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            Children's Brain Development Benefits from Longer Gestation

            Disruptions to brain development associated with shortened gestation place individuals at risk for the development of behavioral and psychological dysfunction throughout the lifespan. The purpose of the present study was to determine if the benefit for brain development conferred by increased gestational length exists on a continuum across the gestational age spectrum among healthy children with a stable neonatal course. Neurodevelopment was evaluated with structural magnetic resonance imaging in 100 healthy right-handed 6- to 10-year-old children born between 28 and 41 gestational weeks with a stable neonatal course. Data indicate that a longer gestational period confers an advantage for neurodevelopment. Longer duration of gestation was associated with region-specific increases in gray matter density. Further, the benefit of longer gestation for brain development was present even when only children born full term were considered. These findings demonstrate that even modest decreases in the duration of gestation can exert profound and lasting effects on neurodevelopment for both term and preterm infants and may contribute to long-term risk for health and disease.
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              Listening to action-related sentences activates fronto-parietal motor circuits.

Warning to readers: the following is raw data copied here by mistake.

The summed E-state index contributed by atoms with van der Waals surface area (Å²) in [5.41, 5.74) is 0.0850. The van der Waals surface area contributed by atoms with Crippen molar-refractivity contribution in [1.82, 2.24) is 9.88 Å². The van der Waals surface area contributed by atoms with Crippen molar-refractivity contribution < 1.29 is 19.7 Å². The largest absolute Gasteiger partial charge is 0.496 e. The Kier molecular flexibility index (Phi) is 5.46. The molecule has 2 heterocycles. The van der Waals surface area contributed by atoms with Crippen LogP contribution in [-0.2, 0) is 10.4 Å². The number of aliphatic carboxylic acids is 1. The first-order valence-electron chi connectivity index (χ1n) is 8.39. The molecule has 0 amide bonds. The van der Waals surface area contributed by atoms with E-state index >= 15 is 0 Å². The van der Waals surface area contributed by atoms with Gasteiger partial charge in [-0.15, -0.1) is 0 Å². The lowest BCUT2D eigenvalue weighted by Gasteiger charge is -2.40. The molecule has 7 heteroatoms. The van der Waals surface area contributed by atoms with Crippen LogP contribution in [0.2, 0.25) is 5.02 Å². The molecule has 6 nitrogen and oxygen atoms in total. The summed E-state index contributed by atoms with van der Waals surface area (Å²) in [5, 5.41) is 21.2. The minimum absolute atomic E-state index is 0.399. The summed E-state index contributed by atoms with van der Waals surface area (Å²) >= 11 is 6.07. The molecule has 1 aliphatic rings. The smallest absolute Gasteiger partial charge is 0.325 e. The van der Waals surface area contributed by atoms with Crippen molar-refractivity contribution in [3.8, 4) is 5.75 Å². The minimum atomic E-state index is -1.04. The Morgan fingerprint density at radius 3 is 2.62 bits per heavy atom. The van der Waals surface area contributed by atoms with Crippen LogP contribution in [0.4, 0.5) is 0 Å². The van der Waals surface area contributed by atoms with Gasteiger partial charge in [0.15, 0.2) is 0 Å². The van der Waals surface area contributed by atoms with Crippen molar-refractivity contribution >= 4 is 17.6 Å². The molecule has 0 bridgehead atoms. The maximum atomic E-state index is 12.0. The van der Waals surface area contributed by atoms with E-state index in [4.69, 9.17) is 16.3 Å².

Observing actions made by others activates the cortical circuits responsible for the planning and execution of those same actions. This observation-execution matching system (mirror-neuron system) is thought to play an important role in the understanding of actions made by others. In an fMRI experiment, we tested whether this system also becomes active during the processing of action-related sentences. Participants listened to sentences describing actions performed with the mouth, the hand, or the leg. Abstract sentences of comparable syntactic structure were used as control stimuli. The results showed that listening to action-related sentences activates a left fronto-parieto-temporal network that includes the pars opercularis of the inferior frontal gyrus (Broca's area), those sectors of the premotor cortex where the actions described are motorically coded, as well as the inferior parietal lobule, the intraparietal sulcus, and the posterior middle temporal gyrus. These data provide the first direct evidence that listening to sentences that describe actions engages the visuomotor circuits which subserve action execution and observation.
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                Author and article information